The Ju/'hoan San, or Ju/'hoansi, of Namibia and Botswana are perhaps the most fully described indigenous people in all of anthropology. This is the story of how this group of former hunter-gatherers, speaking an exotic click language, formed a grassroots movement that led them to become a dynamic part of the new nation that grew from the ashes of apartheid South West Africa. While coverage of this group in the writings of Richard Lee, Lorna Marshall, Elizabeth Marshall Thomas, and films by John Marshall includes extensive information on their traditional ways of life, this book continues the story as it has unfolded since 1990. Peopled with accounts of and from contemporary Ju>/'hoan people, the book gives newly-literate Ju/'hoansi the chance to address the world with their own voices. In doing so, the images and myths of the Ju/'hoan and other San (previously called "Bushmen") as either noble savages or helpless victims are discredited. This important book demonstrates the responsiveness of current anthropological advocacy to the aspirations of one of the best-known indigenous societies.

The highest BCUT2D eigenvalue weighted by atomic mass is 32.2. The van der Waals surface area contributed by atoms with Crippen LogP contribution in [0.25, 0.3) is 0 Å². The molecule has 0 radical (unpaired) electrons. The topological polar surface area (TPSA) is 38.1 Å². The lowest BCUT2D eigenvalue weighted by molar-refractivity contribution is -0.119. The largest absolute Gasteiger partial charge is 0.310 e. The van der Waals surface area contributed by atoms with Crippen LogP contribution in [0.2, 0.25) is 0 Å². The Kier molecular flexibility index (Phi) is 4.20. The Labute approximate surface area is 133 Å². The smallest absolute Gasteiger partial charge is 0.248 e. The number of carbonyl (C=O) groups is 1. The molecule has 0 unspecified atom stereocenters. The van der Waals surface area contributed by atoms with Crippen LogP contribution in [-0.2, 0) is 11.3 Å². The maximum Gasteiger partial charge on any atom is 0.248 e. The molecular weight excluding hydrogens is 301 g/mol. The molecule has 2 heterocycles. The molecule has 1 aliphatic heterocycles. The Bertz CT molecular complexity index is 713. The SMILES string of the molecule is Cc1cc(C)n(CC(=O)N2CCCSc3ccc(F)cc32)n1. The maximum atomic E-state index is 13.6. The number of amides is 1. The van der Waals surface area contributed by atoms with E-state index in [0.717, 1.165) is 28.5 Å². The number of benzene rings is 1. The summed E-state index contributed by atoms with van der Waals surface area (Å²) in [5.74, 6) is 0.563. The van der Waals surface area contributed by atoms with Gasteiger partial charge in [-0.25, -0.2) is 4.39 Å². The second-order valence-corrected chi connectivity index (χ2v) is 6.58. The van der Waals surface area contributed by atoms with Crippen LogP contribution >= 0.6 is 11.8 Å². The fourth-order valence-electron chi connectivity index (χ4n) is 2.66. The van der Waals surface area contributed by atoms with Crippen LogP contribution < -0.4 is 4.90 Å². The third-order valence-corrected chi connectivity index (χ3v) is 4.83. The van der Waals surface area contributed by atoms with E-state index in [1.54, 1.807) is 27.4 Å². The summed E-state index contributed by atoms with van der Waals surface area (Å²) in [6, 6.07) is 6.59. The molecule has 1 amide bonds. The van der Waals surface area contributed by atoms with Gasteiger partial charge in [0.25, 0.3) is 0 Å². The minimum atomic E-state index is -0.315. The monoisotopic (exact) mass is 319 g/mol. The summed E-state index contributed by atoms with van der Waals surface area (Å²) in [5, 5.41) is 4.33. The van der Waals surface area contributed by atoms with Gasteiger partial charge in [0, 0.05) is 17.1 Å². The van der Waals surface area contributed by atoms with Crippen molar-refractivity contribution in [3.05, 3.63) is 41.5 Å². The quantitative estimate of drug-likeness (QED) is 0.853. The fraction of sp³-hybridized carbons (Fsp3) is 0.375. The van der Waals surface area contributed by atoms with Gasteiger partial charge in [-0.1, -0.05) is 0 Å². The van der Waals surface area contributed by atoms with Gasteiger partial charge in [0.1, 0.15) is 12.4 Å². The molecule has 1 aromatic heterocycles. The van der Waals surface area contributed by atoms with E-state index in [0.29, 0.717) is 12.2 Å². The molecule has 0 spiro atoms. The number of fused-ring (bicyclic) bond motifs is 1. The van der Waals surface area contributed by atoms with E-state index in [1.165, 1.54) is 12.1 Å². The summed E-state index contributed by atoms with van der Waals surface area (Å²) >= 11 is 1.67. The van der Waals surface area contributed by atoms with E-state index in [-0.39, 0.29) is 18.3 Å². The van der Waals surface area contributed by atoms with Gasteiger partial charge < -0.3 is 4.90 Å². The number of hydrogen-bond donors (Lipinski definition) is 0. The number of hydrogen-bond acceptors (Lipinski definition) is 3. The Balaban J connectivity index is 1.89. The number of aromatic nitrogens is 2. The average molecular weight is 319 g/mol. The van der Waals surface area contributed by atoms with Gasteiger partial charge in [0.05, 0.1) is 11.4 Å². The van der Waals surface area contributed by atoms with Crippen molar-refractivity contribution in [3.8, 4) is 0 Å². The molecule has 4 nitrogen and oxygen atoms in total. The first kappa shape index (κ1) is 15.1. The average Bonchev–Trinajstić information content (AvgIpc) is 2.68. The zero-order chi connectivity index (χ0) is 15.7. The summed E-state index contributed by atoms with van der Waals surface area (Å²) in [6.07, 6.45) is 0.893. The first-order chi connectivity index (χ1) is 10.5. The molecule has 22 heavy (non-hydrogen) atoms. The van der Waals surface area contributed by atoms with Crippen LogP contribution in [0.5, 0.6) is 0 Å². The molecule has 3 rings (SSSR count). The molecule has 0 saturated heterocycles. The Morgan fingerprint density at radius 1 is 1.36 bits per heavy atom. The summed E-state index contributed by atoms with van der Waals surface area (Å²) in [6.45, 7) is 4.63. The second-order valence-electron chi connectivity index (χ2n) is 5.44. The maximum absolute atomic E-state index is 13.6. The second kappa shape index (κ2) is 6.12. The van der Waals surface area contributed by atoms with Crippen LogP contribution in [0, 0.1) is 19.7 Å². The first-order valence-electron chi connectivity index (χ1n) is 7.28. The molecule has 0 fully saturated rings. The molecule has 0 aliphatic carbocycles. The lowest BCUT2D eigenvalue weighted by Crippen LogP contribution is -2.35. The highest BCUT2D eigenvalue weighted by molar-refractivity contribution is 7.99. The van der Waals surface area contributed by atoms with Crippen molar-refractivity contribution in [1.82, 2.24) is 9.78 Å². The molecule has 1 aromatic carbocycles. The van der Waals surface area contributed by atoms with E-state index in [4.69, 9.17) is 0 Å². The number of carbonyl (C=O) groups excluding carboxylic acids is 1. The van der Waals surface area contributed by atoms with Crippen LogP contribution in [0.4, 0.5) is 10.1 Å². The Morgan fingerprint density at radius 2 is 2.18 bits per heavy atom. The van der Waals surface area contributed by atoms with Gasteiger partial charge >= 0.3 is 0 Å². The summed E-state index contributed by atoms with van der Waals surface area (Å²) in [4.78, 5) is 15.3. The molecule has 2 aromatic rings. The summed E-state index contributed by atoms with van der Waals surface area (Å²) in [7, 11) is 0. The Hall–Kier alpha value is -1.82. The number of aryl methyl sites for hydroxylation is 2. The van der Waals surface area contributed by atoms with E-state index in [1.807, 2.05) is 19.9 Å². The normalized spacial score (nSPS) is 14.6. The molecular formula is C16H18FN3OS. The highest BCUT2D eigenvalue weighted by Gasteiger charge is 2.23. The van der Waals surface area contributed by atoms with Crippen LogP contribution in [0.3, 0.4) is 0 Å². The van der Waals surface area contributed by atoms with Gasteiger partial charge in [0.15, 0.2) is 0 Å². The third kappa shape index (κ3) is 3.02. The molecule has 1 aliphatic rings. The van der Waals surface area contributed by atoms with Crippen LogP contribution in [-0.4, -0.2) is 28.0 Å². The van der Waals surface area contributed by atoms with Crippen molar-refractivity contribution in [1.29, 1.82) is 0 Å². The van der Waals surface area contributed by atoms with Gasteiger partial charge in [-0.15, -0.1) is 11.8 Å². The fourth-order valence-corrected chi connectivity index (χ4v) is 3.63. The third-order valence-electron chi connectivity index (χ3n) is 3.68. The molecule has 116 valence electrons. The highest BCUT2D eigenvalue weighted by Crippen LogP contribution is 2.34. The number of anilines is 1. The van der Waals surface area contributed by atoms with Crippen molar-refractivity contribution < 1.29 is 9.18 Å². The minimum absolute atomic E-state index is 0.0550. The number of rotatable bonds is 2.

Politics-Social-Sciences, Anthropology, General,